4. Serigstad S, et al. BMC Infect Dis 2022;22:763.
  5. Tang HJ, et al. Antibiotics (Basel) 2022;11:315.
  6. Erdahl L & Ballester M. Citing websites: Community-Acquired Pneumonia in the Era of COVID-19. Available from: Accessed 2 January 2024.
  7. Regunath H, Oba Y. Citing websites: Community-Acquired Pneumonia. Available from: Accessed 2 January 2024.
  8. Gautam S, et al. Thorax 2020;75:974–981.
  9. Massey B, et al. J Public Health Emerg 2023;7:11.
  10. Embaby DL, et al. J Pulm Respir Med 2022;12:615.
  11. Karampela I & Dalamaga M. Arch Med Res 2020;51:741–742.
  12. Carratalá J, et al. Clin Microbiol Infect 2006;12 Suppl 3:2–11.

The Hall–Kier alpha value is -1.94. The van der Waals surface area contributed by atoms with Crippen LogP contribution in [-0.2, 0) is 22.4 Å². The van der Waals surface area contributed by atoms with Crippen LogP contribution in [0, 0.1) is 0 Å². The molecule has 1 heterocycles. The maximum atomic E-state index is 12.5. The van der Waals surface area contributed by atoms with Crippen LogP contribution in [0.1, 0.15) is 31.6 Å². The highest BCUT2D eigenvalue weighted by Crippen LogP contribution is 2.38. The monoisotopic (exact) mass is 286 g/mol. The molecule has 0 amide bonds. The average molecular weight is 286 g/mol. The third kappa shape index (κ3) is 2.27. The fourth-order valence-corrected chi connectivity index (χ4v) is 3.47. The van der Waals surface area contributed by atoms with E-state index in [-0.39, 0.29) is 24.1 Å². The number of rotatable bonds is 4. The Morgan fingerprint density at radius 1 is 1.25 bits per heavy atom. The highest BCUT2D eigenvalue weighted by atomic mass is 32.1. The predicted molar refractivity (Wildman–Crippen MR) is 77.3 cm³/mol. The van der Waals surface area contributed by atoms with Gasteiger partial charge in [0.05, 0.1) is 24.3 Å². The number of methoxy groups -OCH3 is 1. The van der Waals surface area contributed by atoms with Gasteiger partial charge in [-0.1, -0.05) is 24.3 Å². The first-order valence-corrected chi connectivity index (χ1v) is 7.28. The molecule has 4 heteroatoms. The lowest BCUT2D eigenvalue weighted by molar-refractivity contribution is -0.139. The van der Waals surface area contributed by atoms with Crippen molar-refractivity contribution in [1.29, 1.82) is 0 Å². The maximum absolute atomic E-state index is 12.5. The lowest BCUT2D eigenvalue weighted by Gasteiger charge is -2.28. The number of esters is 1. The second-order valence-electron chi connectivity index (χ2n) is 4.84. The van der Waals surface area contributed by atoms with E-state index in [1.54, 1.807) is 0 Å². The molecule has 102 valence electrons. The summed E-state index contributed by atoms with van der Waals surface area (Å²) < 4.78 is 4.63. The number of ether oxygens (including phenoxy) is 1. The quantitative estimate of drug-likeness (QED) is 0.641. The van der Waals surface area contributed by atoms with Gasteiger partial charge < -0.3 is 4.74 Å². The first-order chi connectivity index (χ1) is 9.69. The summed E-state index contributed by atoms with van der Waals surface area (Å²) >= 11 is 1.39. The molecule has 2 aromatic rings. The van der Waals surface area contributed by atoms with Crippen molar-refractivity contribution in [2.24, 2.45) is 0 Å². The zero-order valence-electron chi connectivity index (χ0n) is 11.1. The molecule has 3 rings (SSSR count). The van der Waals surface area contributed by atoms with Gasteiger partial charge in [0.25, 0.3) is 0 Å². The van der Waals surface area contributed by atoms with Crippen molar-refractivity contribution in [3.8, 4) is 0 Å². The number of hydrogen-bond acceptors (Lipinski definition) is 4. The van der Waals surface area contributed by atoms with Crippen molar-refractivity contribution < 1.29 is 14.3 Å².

13. Ball P, et al. Curr Ther Res Clin Exp 2003;64:646–661.
  14. Metlay JP & Waterer GW. Ann Intern Med 2020;173:304–305.
  15. Noreddin AM & Elkhatib WF. Expert Rev Anti Infect Ther 2010;8:505–14.
  16. Karwat KJ, et al. Adv Respir Med 2006:74;77–79.
  17. Furlanut M, et al. J Antimicrob Chemother 2003;51:101–6.
  18. Mazumder SA. Citing websites: Intravenous-to-Oral Switch Therapy. Available from: Accessed 4 December 2023.
  19. Cyriac JM & James E. J Pharmacol Pharmacother 2014;5:83–7.
  20. Fish DN & Chow AT. Clin Pharmacokinet 1997;32:101–19.
  21. Ramirez JA, et al. BMC Infect Dis 2012;12:159.